About Us Contact Us Privacy Policy
GOOD Worldwide Inc. publishing
© GOOD Worldwide Inc. All Rights Reserved.

A middle school offered girls free shapewear to apparently help them with 'body image issues'

Counselors from Southaven Middle School were forced to revoke a program to distribute free shapewear to its female students after receiving criticism from parents.

A middle school offered girls free shapewear to apparently help them with 'body image issues'
Image Source: ashley.heun / Facebook

Southaven Middle School in Mississippi has come under fire for offering free shapewear to its female students as a means of tackling their "body image issues." In a permission slip addressed to parents, counselors discussed the effects of negative body image on a girl's self-esteem and other aspects of her life. To mitigate these consequences, they encouraged parents to share consent for their daughters to receive "healthy literature" as well as free shapewear, among other items. One parent took to Facebook to express her serious concerns about the offer, slamming the school's counselors for their ignorance on the sensitive subject, CNN reports.


Ashley Wells Heun, whose daughter attends eighth grade at Southaven Middle School, posted a photo of the permission slip on Facebook. "So this is what my eighth-grade daughter brought home from school today," she explained. "I am beyond pissed, though I’m not sure if I’m more pissed at the fact that they had the 'balls' to send this home or the VERY IGNORANCE of the 'counselors' at the school." Evidently, the mother was not pleased about the way in which the school's counselors had decided to navigate the topic.


"So you begin this masterpiece detailing how damaging a negative body image is for girls, how the stress of conforming to an impossible perceived image can adversely affect their mental health, and then OFFER TO GIVE THEM SPANX SO THEY CAN BETTER FIT THE PERCEIVED IMAGE?" Heun asked. "What. The. Very. F@$&. How, in the hell, are you promoting a positive body image by saying, 'Here, you’re too fat. You need shapewear to make you look thinner.' Are you freaking kidding me?" Since it was first posted, her post has received hundreds of comments from similarly concerned parents and educators who did not agree with the middle school's approach.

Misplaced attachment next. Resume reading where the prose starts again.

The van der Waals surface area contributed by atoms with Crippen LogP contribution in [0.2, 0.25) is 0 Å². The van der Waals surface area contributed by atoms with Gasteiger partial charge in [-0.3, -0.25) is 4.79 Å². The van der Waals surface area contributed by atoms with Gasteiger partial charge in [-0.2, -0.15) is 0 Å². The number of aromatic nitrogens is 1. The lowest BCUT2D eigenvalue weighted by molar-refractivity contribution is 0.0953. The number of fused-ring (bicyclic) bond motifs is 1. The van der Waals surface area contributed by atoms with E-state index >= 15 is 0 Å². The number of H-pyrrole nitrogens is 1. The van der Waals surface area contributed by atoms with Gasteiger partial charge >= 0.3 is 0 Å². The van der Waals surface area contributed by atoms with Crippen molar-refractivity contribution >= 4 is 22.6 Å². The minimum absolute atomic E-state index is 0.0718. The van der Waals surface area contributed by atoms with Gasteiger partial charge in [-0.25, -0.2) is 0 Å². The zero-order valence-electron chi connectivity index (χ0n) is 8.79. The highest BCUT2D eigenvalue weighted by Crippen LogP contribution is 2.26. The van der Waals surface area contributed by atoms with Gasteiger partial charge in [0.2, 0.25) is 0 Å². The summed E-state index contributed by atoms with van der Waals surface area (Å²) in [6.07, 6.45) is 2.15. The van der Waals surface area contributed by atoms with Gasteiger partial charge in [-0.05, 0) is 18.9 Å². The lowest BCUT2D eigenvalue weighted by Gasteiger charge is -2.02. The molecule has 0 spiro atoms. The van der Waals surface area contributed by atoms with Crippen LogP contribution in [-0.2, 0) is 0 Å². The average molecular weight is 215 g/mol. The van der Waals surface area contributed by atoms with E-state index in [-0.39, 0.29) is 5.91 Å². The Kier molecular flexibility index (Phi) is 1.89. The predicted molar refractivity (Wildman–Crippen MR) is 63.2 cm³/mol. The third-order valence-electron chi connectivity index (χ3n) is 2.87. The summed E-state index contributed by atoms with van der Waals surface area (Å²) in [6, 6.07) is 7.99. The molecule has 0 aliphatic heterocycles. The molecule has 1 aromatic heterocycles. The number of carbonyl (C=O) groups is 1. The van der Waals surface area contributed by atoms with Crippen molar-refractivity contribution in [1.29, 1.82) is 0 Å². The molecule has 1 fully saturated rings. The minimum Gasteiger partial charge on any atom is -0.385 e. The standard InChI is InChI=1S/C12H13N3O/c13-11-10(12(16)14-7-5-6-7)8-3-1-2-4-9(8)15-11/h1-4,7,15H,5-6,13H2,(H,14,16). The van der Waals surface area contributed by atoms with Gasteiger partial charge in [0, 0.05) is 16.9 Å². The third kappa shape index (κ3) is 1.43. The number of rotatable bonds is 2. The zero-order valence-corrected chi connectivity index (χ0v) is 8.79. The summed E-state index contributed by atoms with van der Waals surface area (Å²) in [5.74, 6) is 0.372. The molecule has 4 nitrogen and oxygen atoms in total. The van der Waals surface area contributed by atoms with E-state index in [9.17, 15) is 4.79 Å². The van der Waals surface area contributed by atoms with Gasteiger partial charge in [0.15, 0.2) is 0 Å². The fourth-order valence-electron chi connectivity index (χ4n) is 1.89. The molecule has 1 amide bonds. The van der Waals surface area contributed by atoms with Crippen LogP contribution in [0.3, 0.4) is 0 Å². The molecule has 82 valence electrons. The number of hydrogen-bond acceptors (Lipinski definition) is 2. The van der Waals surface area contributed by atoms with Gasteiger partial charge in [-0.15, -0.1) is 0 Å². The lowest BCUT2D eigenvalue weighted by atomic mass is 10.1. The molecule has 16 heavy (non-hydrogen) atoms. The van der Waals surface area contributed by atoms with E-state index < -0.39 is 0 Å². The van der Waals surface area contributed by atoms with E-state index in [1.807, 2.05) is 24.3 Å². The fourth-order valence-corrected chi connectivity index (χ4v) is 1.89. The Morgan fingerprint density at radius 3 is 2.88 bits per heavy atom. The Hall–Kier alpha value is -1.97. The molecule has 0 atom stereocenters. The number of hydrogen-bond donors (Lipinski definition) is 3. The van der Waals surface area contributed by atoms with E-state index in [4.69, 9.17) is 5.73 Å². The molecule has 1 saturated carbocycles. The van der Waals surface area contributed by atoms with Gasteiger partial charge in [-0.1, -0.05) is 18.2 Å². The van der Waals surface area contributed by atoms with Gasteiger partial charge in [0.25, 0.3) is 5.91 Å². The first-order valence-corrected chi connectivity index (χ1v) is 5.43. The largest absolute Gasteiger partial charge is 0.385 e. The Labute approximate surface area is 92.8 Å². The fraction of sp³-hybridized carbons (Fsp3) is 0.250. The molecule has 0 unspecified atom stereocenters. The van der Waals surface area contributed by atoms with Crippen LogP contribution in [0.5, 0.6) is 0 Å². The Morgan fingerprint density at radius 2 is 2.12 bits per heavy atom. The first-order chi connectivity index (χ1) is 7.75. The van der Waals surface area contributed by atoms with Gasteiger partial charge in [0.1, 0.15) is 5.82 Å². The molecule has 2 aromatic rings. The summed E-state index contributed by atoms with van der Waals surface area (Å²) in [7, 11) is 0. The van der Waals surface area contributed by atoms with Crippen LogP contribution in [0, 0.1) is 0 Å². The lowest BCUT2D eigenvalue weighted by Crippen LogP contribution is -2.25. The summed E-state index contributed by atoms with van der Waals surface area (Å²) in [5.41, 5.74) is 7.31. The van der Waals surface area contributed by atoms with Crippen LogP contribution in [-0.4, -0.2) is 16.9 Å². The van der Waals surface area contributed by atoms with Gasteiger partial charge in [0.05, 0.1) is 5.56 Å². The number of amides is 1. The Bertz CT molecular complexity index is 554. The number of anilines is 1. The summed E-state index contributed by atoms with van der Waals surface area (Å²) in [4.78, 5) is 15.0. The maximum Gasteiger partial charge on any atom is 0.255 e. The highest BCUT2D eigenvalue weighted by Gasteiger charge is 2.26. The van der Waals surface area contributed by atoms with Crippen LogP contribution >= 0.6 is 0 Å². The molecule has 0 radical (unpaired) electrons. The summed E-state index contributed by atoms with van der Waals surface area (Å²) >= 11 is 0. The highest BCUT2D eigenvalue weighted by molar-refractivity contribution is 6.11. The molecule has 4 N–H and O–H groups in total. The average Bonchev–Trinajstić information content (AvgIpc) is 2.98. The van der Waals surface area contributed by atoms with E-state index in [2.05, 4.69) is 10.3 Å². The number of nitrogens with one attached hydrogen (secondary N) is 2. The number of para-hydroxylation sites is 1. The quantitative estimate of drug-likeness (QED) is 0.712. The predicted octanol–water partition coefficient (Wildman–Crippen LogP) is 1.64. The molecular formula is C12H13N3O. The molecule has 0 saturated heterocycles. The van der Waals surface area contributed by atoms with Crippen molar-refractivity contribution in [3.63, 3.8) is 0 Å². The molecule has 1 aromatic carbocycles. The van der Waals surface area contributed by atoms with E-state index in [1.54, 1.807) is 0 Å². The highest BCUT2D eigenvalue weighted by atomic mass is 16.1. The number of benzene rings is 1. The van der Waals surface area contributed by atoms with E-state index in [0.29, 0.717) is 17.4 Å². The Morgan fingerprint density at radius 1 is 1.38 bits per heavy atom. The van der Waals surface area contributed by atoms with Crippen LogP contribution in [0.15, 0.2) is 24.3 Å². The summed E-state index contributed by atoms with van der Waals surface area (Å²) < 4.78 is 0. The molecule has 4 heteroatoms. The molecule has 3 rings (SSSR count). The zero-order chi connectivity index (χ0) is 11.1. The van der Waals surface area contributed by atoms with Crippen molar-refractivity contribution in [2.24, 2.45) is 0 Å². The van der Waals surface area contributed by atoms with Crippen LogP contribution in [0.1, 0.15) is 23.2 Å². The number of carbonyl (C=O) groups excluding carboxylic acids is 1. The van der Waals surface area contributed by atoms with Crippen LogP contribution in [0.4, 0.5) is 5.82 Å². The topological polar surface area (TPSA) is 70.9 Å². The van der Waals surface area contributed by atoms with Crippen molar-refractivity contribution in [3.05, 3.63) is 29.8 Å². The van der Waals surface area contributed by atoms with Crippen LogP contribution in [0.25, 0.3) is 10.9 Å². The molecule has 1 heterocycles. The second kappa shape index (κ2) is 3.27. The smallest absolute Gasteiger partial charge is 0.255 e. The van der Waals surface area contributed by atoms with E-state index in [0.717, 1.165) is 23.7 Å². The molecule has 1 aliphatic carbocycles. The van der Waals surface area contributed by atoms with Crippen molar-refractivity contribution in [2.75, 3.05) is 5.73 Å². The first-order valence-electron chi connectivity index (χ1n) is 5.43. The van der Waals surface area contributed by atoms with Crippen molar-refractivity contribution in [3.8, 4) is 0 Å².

In the permission slip, the school requested parents' consent to give female middle schoolers "healthy literature, shapewear, bras, and other products." The school stated in the consent form, "Female body image is a product of personal, social, and cultural experiences, and often emerges as the desire to adhere to an 'ideal' body shape... Girls with negative thoughts and feelings about their bodies are more likely to develop certain mental health conditions, such as depression and eating disorders... A negative body image may also lead to low self-esteem, which can affect many areas of a young girl's life. She may not want to be around other people or may obsess constantly about what she eats or how much she exercises."


The letter then went on to affirm that there are steps the school and families could take to help girls develop a healthier body image. However, their mechanisms of doing so seem counterproductive. For instance, apart from the physical side effects of wearing shapewear (such as skin irritation and restricted blood circulation), indicating that girls must wear apparel that even temporarily alters how their bodies look could send the wrong message. Instead, experts believe focusing on how young girls can develop confidence around their bodies would be more effective and healthier in the long term. According to Kids Health, parents and counselors should help young girls build healthy relationships with food and exercise and counter negative messages in the media.


Heun, infuriated by the consent form, spoke with the school to demand better. Lauren Margeson, DeSoto County School’s executive administrative assistant to the superintendent, has since shared in a statement, "The district has been made aware of the parental permission form sent to parents by Southaven Middle School. District officials understand how this type of information causes serious concern from parents." The program presently stands canceled.


More Stories on Scoop